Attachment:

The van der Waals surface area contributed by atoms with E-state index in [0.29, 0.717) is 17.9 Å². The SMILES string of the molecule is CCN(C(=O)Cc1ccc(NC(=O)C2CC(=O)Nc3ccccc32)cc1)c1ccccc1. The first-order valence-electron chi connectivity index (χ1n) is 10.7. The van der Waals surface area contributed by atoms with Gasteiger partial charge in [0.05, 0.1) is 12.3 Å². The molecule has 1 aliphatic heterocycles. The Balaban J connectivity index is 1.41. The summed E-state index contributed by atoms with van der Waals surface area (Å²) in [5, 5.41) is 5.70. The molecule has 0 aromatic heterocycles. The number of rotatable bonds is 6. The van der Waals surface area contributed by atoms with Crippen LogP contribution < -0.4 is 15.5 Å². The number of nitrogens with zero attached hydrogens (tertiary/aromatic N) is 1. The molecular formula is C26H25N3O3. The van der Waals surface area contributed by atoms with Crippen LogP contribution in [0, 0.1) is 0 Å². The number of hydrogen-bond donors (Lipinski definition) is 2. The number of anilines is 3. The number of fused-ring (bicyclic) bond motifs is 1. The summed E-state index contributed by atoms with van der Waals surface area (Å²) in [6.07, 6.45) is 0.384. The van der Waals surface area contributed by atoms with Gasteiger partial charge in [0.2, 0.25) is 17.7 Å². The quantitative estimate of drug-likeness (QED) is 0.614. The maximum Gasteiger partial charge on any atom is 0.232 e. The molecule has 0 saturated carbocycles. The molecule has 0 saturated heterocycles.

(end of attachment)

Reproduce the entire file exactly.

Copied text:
The van der Waals surface area contributed by atoms with E-state index in [0.29, 0.717) is 17.9 Å². The SMILES string of the molecule is CCN(C(=O)Cc1ccc(NC(=O)C2CC(=O)Nc3ccccc32)cc1)c1ccccc1. The first-order valence-electron chi connectivity index (χ1n) is 10.7. The van der Waals surface area contributed by atoms with Gasteiger partial charge in [0.05, 0.1) is 12.3 Å². The molecule has 1 aliphatic heterocycles. The Balaban J connectivity index is 1.41. The summed E-state index contributed by atoms with van der Waals surface area (Å²) in [5, 5.41) is 5.70. The molecule has 0 aromatic heterocycles. The number of rotatable bonds is 6. The van der Waals surface area contributed by atoms with Crippen LogP contribution < -0.4 is 15.5 Å². The number of nitrogens with zero attached hydrogens (tertiary/aromatic N) is 1. The molecular formula is C26H25N3O3. The van der Waals surface area contributed by atoms with Crippen LogP contribution in [0, 0.1) is 0 Å². The number of hydrogen-bond donors (Lipinski definition) is 2. The number of anilines is 3. The number of fused-ring (bicyclic) bond motifs is 1. The summed E-state index contributed by atoms with van der Waals surface area (Å²) in [6.07, 6.45) is 0.384. The van der Waals surface area contributed by atoms with Gasteiger partial charge in [0.2, 0.25) is 17.7 Å². The quantitative estimate of drug-likeness (QED) is 0.614. The maximum Gasteiger partial charge on any atom is 0.232 e. The molecule has 0 saturated carbocycles. The molecule has 0 saturated heterocycles.